Xhekaj is a tough old-school physical defenseman. While he does have some skill and is a good skater for his size, his niche in the NHL – if he makes it – will be as a physically-dominant defensive defenseman, with a limited offensive ceiling. He would be an especially intriguing add in any league using hits and PIMs, as he puts up a tonne of both.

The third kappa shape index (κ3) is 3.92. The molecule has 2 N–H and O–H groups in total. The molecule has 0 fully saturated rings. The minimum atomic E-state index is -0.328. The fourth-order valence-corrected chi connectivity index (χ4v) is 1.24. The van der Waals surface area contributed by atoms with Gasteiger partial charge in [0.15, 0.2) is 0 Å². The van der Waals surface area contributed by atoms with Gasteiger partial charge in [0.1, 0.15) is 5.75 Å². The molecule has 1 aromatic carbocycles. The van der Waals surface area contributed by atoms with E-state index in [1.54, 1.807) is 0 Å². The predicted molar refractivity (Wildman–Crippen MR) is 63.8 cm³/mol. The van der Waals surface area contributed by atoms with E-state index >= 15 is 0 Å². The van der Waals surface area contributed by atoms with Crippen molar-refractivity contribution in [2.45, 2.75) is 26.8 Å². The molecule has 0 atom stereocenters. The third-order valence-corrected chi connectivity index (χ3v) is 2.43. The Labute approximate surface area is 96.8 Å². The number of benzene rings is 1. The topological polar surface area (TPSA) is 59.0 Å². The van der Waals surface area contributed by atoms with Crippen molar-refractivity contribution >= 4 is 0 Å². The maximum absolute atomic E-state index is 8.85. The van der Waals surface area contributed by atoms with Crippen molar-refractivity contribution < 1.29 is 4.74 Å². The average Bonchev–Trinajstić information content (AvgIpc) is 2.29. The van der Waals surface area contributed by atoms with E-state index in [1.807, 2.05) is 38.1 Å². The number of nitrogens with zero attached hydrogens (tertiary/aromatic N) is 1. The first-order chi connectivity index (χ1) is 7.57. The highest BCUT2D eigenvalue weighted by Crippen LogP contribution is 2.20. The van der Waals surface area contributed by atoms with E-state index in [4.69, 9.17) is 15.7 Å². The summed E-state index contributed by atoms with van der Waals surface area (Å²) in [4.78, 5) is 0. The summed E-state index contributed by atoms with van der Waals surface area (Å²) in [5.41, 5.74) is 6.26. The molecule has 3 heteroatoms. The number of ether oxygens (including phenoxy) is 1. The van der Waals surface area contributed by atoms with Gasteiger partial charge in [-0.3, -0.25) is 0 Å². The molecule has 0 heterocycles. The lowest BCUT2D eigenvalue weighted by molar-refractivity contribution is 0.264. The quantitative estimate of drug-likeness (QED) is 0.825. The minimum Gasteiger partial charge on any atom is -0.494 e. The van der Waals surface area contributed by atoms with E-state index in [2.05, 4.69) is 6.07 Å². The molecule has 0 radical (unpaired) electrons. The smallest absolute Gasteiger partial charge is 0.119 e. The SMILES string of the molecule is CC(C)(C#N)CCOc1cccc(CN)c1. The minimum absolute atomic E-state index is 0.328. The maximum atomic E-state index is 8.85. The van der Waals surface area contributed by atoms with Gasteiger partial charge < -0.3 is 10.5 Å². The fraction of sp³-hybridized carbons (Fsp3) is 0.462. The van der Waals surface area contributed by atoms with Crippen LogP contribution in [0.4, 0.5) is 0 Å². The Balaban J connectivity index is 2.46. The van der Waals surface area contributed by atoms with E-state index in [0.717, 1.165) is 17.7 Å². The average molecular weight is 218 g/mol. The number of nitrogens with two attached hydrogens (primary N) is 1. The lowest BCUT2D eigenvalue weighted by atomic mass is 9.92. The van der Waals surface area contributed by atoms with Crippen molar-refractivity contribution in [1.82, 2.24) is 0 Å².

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April 2022 – Xhekaj signed an entry-level contract with the Canadiens in October 2021, following strong rookie and training camps with the team on a tryout. He more than fit Marc Bergevin’s vision of his defensive corps – a huge and physical minute-muncher – and was likely viewed as a potential Ben Chiarot successor. Xhekaj is among the OHL’s strongest and most punishing players, and he has the penalty minutes to show for it, with 136 through 50 games. This reveals Xhekaj’s greatest fault and hurdle in making it to the NHL: discipline. He is a surprisingly skilled player for a hulking undrafted defenseman: he can rush the puck from one end to the other if given space and has the hands and vision to outmaneuver opposing defenders. While the execution of his passes requires more refinement, the vision he demonstrates as well as his scanning habits both with and without the puck give him a decent ceiling as a puck mover. Xhekaj is also a solid skater; he generates good speed after three or four strides and has the four-way mobility to be able to quickly adapt to even the more complex odd-man rushes engineered by the OHL’s top talents. He has the talent to one day make it to the NHL, and he tilts the ice in the right direction when he is on it, but the problem is that he is so often in the penalty box for needless aggressive penalties, often a result of his short fuse. The upward trajectory in his development will plateau if he does not find a way to add an element of discipline to his game and eliminate most of the unnecessary infractions he takes. Despite all this, Xhekaj is a highly-entertaining player to watch and he will join the Laval Rocket following the Hamilton Bulldogs’ playoff run, and he could even see his first professional action this season. If he finds his niche in the AHL and can minimize the effects of his Achilles heel, he could develop into a reliable and entertaining fifth defenseman for the Canadiens within two or three years. Sebastian High